Already in high gear is the 29th Annual Central Coast Wine Classic, taking place this weekend in Avila Beach, Shell Beach and San Simeon.
The four-day event raises funds for nonprofit organizations throughout San Luis Obispo and Santa Barbara counties.
The Central Coast Wine Classic has been recognized by its sponsor, Wine Spectator, as one of the “Top 10” charity wine auctions in the United States, according to organizers.
Chosen by the Wine Classic Foundation Board as 2013 beneficiaries are Domestic Violence Solutions of Santa Barbara; Heaven Can Wait Equine Sanctuary in San Miguel; Los Osos Middle School PTSA Music Supporters; Meathead Movers Wrestling Club from San Luis Obispo; San Luis Obispo Child Abuse Prevention Council; Sansum Clinic Cancer Center in Santa Barbara; Santa Barbara Botanical Garden; Symphony of the Vines from Atascadero; Women’s Shelter Program of San Luis Obispo County in San Luis Obispo and Woods Humane Society in San Luis Obispo.
Over the past nine years, the Central Coast Wine Classic has funded grants worth $2,101,055 to 103 similar nonprofit organizations, organizers noted.
Schedule of remaining events:
Underway from noon to 5 p.m. today (Saturday) is the Rare & Fine Wine & Lifestyle Auction, held at the official venue, the Avila Beach Golf Resort. The afternoon includes both live and silent auctions and a lunch provided by one of my favorite foodies, Chef Rick of Santa Maria.
For details on the lots available, visit http://www.centralcoastwineclassic.org/auction-silent.php
Tomorrow’s main events are a Santa Barbara County Syrah Symposium and the annual Reserve Wine Tasting. Both take place at the Avila Beach Golf Resort.
I asked three of the winemakers participating as panelists for the symposium — Mark Cargasacchi of Jalama Wines, Ethan Lindquist of No Limit Wines and Michael Roth of Martian Ranch and Vineyard — two questions about syrah on the Central Coast.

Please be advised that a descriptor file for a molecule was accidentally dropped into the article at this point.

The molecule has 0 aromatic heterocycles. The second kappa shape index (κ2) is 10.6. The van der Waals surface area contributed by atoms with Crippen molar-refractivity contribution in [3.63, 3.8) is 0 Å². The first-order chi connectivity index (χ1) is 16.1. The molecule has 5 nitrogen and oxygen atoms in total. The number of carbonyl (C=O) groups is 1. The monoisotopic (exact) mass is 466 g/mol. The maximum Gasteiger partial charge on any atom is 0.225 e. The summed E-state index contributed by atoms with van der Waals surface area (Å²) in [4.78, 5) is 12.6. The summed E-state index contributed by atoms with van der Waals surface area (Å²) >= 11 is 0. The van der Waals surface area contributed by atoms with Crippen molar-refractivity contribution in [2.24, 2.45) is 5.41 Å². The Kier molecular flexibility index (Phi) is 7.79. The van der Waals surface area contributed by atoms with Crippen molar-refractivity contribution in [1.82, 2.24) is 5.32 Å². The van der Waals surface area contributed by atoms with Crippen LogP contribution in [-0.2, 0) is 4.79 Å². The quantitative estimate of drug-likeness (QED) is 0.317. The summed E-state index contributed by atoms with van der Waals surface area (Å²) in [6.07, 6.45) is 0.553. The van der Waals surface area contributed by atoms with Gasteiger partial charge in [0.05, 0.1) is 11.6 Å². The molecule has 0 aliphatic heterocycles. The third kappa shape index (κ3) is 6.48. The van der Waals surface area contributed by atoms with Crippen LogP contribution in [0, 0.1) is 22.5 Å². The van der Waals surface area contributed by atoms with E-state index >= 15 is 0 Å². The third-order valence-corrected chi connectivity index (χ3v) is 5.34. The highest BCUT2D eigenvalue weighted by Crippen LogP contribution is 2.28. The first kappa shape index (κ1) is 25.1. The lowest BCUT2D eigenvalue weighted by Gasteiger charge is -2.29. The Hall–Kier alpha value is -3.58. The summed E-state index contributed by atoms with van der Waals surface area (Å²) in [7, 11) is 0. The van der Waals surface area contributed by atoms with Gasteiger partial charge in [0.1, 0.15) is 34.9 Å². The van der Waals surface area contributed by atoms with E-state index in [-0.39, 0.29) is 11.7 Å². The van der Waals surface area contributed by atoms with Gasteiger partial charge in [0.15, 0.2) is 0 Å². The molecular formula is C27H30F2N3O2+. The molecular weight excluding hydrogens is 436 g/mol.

One: Why have you chosen to produce syrah?
Two: How has syrah grown on the Central Coast changed (evolved) during the past 20 years and again within the past five years.
Here are their answers.
Cargasacchi, who has produced at least two vineyard-designate syrahs for nearly a decade, calls syrah “my favorite, mostly because the grape can make a powerful wine with lots of structure and fruit.”
Santa Barbara County syrahs are continuing to turn heads “because more and more often, syrah is being grown in the right microclimates and soil conditions,” he said. Together, these factors “are a perfect combination.”
Where is such a region? Cargasacchi suggests Ballard Canyon (soon to be designated Santa Barbara County’s fourth AVA) as a place that exhibits terroir ideally suited for syrah.
Ethan Lindquist, who with partners Cliff Korn and Lee Tomkow, produces the No Limits label. Lindquist also produces syrah and other Rhone varietals under his own label, Ethan Wines.
“Our family has always produced cool-climate syrahs,” even when typical wine consumers favored bigger syrahs known in the industry as “fruit bombs,” he said.
Syrah for the No Limits label is grown in the Sawyer Lindquist Vineyard of Edna Valley, a site owned by Ethan’s father, the esteemed Bob Lindquist of Qupe Cellars, and his stepmother, Louisa Sawyer Lindquist, who produces Spanish wines under her label Verdad.
Michael Roth is the winemaker for Martian Ranch and Vineyard, and voiced a special fondness for syrah.
“Like all the grapes we grow, syrah allows me to express our vineyards’ potential and its uniqueness. Part of syrah’s charm is its ability to convey the intensions of the winemaker and growing site,” he said.
Regarding how syrah may have “evolved” over the past decade, Roth said:
“I’m not sure that styles of syrah have changed that much on the Central Coast (because) we still have people producing huge wines that are heavily extracted.
“I think that people have been making lighter-bodied wines for a long time, and it has just taken the press and critics this long to give them their time in the spotlight,” he added.
Come hear Cargasacchi, Roth and Tomkow (filling in for Lindquist), as well as several other winemakers who cultivate syrah, discuss trends and styles. The Syrah Symposium runs from 11 a.m. to 12:30 p.m.
The Reserve Wine Tasting follows, from 1 to 4 p.m.